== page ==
By David Jones, CropNuts Broad Acre Agronomist
Last week we looked at the importance of liming and the returns it generates by maximising the efficiency with which nutrients can be used by the crop and improving the root environment for the plant.
This week I want to look at the options for correcting pH with different liming materials. For most situations, calcitic lime from calcium carbonate is the appropriate liming product. When limes are sold it is important to understand the Neutralising Value and the Reactivity.
Neutralising Value – how effective is the material compared to pure calcium oxide, expressed as a percentage.
Reactivity – how quickly does the lime react with hydrochloric acid – a good indication of how quickly is acts in the soil.
It is advisable to always test your lime – which is a very important step to understand what lime you are applying any how effective it is; and from this you can calculate how much lime you need to apply.
Check the material you are dealing with
The analysis will also tell you the fineness of the material. As we looked at last week this is crucial. Lime may look fine to the naked eye but if it does not have the surface area for the reaction to take place in the soil, it will not effectively alter the pH, as the work below from Cornell State University demonstrates.
A good quality Lime will have around 40% plus passing through a 150 micron sieve. If the Lime that you have purchased, or have access to is not of suitable fineness, you have two options…
- Apply proportionately more lime to increase the amount of very fine particles in the soil.
- Buy a lime crusher to improve the fineness of the material.
The second point is not as crazy as it sounds. Let’s look at the numbers …
Over 100 hectares this increases the cost by over 1.2m Ksh or $12,000 and that’s before the extra time and cost of spreading double the material.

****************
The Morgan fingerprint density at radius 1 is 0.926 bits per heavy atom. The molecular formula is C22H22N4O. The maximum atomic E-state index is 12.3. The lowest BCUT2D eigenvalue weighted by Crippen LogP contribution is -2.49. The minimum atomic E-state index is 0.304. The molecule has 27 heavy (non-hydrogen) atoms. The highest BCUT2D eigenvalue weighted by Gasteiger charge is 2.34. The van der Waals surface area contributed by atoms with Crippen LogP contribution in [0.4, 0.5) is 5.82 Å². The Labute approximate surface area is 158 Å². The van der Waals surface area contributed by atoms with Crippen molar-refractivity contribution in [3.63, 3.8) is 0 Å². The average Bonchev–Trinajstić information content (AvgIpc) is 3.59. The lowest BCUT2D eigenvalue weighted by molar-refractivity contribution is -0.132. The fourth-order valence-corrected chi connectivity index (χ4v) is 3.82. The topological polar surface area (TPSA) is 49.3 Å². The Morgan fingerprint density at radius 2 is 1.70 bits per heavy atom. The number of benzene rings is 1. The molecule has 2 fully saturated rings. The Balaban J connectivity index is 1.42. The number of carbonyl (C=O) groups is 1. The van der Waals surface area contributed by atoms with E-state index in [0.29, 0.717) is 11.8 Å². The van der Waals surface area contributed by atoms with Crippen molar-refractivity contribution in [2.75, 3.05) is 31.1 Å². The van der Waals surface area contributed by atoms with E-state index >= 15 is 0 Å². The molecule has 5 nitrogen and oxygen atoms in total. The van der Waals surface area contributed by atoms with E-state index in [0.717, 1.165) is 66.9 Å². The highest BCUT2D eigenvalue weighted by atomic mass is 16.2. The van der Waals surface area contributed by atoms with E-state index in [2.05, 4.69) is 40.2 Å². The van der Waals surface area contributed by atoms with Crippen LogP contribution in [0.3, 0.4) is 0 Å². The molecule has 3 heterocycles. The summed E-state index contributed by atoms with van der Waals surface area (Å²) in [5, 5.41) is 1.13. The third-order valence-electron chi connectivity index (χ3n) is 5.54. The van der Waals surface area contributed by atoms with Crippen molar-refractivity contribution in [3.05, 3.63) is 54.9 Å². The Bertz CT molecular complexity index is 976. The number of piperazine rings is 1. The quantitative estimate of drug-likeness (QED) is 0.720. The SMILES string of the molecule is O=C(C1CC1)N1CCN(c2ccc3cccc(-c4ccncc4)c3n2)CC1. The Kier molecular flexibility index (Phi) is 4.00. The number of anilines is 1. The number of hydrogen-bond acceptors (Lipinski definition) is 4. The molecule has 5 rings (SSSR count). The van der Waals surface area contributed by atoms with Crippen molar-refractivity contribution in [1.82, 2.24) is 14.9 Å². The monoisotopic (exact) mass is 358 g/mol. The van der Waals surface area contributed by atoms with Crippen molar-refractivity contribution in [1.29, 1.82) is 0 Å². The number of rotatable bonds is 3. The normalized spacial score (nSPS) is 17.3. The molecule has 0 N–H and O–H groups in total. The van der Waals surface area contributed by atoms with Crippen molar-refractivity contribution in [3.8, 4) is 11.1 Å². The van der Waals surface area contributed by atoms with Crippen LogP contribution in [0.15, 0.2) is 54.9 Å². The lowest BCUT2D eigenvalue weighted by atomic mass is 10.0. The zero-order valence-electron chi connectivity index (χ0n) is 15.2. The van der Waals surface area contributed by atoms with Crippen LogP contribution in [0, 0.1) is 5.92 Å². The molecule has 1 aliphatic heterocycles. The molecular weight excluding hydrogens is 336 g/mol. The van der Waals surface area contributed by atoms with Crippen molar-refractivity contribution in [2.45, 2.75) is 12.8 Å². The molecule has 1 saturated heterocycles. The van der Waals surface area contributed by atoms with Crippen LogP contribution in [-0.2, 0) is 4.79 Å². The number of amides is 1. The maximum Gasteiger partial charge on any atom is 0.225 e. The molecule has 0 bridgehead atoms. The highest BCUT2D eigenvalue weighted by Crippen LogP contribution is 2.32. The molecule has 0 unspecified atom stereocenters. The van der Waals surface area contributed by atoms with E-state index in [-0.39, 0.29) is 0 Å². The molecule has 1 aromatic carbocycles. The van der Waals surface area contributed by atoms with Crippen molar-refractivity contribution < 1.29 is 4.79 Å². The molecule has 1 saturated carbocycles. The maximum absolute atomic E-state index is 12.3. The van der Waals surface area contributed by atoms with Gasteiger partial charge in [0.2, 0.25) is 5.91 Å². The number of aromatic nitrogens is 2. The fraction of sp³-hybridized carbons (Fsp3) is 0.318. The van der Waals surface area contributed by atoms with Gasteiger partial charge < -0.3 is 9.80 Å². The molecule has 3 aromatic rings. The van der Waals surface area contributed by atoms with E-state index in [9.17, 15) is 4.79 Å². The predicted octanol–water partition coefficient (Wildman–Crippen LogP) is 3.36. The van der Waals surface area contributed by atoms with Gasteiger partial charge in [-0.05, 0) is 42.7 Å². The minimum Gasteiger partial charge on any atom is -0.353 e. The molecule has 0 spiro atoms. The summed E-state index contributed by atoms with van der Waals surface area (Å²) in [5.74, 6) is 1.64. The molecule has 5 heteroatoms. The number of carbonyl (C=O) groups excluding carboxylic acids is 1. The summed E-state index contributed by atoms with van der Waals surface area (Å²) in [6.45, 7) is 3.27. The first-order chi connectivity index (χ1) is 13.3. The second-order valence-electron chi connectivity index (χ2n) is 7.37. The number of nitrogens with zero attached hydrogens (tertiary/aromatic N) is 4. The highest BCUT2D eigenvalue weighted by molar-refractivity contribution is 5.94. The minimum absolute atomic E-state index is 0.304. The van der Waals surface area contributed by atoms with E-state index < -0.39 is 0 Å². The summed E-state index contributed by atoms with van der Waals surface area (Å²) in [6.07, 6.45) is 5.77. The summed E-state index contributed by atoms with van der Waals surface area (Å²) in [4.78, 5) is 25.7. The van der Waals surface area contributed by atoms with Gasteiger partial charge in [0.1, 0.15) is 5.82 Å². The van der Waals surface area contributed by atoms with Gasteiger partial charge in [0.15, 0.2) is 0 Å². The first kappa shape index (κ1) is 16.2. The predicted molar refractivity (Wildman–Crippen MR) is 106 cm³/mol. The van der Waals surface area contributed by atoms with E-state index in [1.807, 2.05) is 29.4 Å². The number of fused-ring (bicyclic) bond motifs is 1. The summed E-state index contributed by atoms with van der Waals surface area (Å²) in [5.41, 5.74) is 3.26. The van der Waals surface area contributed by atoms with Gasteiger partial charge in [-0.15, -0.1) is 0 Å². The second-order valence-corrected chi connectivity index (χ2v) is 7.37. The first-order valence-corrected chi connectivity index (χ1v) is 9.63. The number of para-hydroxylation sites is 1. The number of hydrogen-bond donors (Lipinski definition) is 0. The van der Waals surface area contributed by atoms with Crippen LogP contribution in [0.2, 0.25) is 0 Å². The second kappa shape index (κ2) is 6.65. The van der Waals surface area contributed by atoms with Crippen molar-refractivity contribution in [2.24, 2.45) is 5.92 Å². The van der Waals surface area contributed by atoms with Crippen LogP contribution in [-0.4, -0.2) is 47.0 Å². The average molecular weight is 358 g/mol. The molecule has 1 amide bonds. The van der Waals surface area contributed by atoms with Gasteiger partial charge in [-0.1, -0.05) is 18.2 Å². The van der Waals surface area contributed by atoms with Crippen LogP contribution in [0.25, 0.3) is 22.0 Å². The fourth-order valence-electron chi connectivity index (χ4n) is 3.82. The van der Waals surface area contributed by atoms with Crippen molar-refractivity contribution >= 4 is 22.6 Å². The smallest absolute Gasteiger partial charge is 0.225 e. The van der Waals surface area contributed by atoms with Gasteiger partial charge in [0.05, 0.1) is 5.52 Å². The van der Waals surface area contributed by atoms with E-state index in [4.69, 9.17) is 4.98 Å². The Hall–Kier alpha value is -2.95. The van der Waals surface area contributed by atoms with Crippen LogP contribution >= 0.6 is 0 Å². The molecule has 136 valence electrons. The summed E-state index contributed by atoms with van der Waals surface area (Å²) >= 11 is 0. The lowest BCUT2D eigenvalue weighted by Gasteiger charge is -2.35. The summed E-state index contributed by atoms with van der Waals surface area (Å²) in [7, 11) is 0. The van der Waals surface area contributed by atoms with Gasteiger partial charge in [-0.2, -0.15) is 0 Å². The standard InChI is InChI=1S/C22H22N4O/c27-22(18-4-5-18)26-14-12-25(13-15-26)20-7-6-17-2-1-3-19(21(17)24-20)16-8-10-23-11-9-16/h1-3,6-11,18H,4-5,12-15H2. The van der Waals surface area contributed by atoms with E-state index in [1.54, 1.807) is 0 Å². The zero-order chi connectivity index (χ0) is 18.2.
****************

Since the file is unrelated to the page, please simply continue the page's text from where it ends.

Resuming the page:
For larger farms it does not take long before a jaw crusher or roller mill becomes feasible to reduce the amount of product required and the cost. The lime can even be purchased at a lower grade and lower price, so that you do the majority of the crushing on-farm and have a known quality of product at the end.
Fast Acting Granular Lime
An alternative to bulky liming is using lower rates of fast-acting, ultra fine granular lime products on a little and often basis. Products such as G-Lime, Physiolith and Calciprill are all ground to below 125 microns, before granulation to prills of around 3-6mm.
A major benefit of these products is that they can be mixed in with seedbed fertiliser at planting or broadcast with a conventional fertiliser spreader so offer a quick solution when you have left it late to be putting conventional lime on that will not have time to work and benefit the immediate crop.
The high reactivity and the calcium supply to legumes on many of our soils is very useful, but ultimately these products do not apply sufficient material to notably raise the pH.
My costings below suggest that while these may be useful on short term rented land, the better long term investment by far is proper lime.
My Experiences of Low Rate Granular Limes
- In no-till situations we experimented in the UK applying ultra fine granulated G-lime at 800 kg/ha vs 5 t/ha of conventional lime. 10 months later, the top 5cm was a slightly higher pH but the next 5-15cm was unchanged. Conventional lime raised the pH of both significantly.
- I undertook 3 trials with ultra fine liquid lime applied in furrow to wheat and two pea crops in 2017. No difference in root mass or nodulation was seen in any trial. In the interest of objectivity I should add that these trials were not taken to yield.
- Some granular lime pellets do not appear to breakdown and disperse in the soil as you might imagine, which one can only imagine severely limits their effectiveness.
- I have heard reports and seen in our own pot trials where roots mass HAS been visually improved with HIGH rates of granular lime.
Results from trials above looking at nodulation in peas. A) is untreated, B) has a high rate of ultra fine lime – nodulation and root mass is now notably increased.
David Jones is the Broad Acre Specialist at Crop Nutrition Laboratory Services Ltd. (CROPNUTS). David has a keen interest in soils and no till farming systems where he has undertaken work looking into weed levels and changes in soil structure, and has extensive experience in field trials and in the development of precision farming techniques. In his spare time he enjoys playing rugby.